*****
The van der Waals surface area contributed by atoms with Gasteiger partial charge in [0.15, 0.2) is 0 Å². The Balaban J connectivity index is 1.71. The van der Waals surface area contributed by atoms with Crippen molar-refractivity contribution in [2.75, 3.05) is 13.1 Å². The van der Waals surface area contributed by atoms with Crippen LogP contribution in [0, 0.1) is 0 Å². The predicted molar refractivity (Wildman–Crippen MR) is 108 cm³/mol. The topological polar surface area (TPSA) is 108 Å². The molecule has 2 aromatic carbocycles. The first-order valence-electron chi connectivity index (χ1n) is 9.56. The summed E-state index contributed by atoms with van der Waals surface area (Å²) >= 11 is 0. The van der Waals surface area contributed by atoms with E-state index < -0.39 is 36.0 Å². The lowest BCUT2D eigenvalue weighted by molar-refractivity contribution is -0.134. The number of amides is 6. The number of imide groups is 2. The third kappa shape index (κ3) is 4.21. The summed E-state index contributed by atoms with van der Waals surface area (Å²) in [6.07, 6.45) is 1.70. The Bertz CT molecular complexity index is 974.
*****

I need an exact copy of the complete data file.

The van der Waals surface area contributed by atoms with Gasteiger partial charge in [0.15, 0.2) is 0 Å². The Balaban J connectivity index is 1.71. The van der Waals surface area contributed by atoms with Crippen molar-refractivity contribution in [2.75, 3.05) is 13.1 Å². The van der Waals surface area contributed by atoms with Crippen LogP contribution in [0, 0.1) is 0 Å². The predicted molar refractivity (Wildman–Crippen MR) is 108 cm³/mol. The topological polar surface area (TPSA) is 108 Å². The molecule has 2 aromatic carbocycles. The first-order valence-electron chi connectivity index (χ1n) is 9.56. The summed E-state index contributed by atoms with van der Waals surface area (Å²) >= 11 is 0. The van der Waals surface area contributed by atoms with E-state index < -0.39 is 36.0 Å². The lowest BCUT2D eigenvalue weighted by molar-refractivity contribution is -0.134. The number of amides is 6. The number of imide groups is 2. The third kappa shape index (κ3) is 4.21. The summed E-state index contributed by atoms with van der Waals surface area (Å²) in [6.07, 6.45) is 1.70. The Bertz CT molecular complexity index is 974.